Approximately 2.6 kb of the genomic sequence of the TNF-α gene from the transcription start site (TSS) to 575 bp into the 3′UTR was analyzed and compared in representative great apes (Pan troglodytes, Gorilla gorilla, Pongo pygmaeus, and Hylobates lar), Old World monkeys (Papio hamadryas and Macaca mulatta) and New World monkeys (Aotus trivirgatus). Unexpectedly, as shown in Table I, we found an extremely high degree of conservation within the noncoding sequences, and to characterize the spatial pattern of these regions, a sliding window analysis of the TNF-α genomic sequence was performed (data not shown). This analysis of intron 3, where the degree of sequence similarity approaches or even exceeds that of adjacent exons, revealed two regions of 100% homology (Fig. 1). Of note, these regions (marked by asterisks in Fig. 1) spanning 19 and 24 bp, respectively, contain sequences spanning 11 and 12 bp that are 100% conserved in six additional mammalian species (pig (Sus scrofa), GenBank X54859; cow (Bos taurus), AF011926; cat (Felis catus), X54000; rabbit (Oryctolagus cuniculus), M12846; rat (Rattus norvegicus), AF329987; mouse (Mus musculus), NT002588; data not shown).

Given our previous results demonstrating that highly conserved phylogenetic footprints coincide with important regulatory regions in the human TNF-α gene promoter (5) (A. Baena and A. E. Goldfeld, unpublished observations), we next tested the hypothesis that the conserved intron 3 motifs play a role in the regulation of the gene. We first prepared and digested genomic DNA with BamHI, NsiI, and ScaI and hybridized the DNA to a probe corresponding to the 5′-flanking region of the human TNF-α gene. Restriction fragments of the expected sizes were obtained in Southern blot analysis of monocytic THP-1 cells and Jurkat T cells, while a ScaI site appeared to be missing in HeLa DNA (Fig. 2,A). A genetic map of the chromosomal region surrounding the TNF-α locus with the relevant restriction sites is shown in Fig. 2,B. We note that in addition to the entire TNF-α locus, the BamHI fragment also contains most of the LT-α gene, the entire LT-β gene, and most of the leukocyte-specific transcript 1 (LST1) gene sequence (Fig. 2 B).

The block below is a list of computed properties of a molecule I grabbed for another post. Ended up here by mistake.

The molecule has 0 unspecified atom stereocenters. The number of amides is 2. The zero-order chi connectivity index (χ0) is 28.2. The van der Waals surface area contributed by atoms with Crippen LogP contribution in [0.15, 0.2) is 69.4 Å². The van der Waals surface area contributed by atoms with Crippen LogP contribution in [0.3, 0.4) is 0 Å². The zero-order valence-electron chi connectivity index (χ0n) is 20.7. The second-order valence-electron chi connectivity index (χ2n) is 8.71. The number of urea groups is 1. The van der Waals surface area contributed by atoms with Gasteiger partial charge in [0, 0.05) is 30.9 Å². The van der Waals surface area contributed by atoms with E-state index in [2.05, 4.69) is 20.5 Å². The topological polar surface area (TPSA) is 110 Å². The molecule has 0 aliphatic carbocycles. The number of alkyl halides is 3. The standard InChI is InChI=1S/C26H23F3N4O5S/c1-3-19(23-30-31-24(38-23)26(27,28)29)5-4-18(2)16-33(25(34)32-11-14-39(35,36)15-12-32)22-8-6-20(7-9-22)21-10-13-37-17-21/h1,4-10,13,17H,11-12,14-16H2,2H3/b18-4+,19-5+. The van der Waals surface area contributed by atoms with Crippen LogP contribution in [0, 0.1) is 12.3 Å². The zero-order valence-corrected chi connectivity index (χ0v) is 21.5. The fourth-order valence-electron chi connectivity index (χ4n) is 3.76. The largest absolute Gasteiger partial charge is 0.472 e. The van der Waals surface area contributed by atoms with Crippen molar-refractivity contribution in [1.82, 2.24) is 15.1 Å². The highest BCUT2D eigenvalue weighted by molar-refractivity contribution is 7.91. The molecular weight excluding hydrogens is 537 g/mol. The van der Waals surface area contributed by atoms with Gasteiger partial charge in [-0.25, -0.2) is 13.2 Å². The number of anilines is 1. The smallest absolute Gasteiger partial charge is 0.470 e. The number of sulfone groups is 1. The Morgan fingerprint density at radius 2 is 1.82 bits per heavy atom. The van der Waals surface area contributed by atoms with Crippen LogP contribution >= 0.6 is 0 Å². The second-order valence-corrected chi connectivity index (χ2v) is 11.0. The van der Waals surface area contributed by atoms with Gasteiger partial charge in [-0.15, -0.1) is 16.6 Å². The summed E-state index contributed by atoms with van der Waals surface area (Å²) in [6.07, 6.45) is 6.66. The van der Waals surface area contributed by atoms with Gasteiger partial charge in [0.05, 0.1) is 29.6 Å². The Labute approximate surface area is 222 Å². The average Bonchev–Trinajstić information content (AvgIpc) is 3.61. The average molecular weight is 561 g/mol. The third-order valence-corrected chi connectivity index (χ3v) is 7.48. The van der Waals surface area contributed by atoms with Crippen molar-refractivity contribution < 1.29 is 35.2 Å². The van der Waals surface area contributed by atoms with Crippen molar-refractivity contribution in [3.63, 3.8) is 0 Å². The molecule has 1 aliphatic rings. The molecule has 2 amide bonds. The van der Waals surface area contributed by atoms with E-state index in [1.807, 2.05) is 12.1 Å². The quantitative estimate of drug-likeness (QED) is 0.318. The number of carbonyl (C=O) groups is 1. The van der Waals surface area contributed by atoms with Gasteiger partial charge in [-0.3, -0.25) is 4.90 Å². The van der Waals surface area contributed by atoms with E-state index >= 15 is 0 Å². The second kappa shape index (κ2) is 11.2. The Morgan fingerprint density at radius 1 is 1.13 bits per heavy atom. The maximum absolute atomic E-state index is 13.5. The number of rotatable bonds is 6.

We then performed DH analysis of the human TNF-α locus in these three human cell lines to test whether these regions were involved in chromatin accessibility in a cell type-specific manner. Unstimulated, PMA-stimulated, or PMA- and ionomycin (P+I)-stimulated Jurkat cells; unstimulated and LPS- or Mycobacterium tuberculosis (MTb)-stimulated THP-1 cells; and HeLa cells were tested using increasing concentrations of DNase I (Fig. 3,A). Intriguingly, consistent with the cell type- and inducer-specific regulation of TNF-α in T cells and monocytes (1, 2, 3, 4), THP-1 and Jurkat cells display distinct DH patterns within the TNF-α locus, which are summarized in the maps at the bottom of Fig. 3,A. As shown in Fig. 3,A, cell type-specific DH sites were detected in intron 3, in the proximal promoter region, and in the 3′UTR in Jurkat T cells (lanes 7–13, marked by arrows 4, 5, and 6), whereas a cell type-specific DH site was observed in the region between the TSS and the ATG of the gene in monocytic THP-1 cells (lanes 1–6, marked by arrow 1). Notably, we did not detect DH sites in the TNF-α locus in HeLa cells, consistent with the lack of induction of TNF-α in HeLa cells by any stimulus tested to date (A. E. Goldfeld, unpublished observations). Interestingly, we also identified cell type-specific DH sites in the adjacent LT-β gene. We note that this is a biologically relevant model system for the chromatin studies, since we could detect TNF-α protein levels after stimulation of the Jurkat cells with PMA or P+I and THP-1 cells with LPS or with a whole sonicate of a virulent strain of MTb (H37Rv; Fig. 3 B).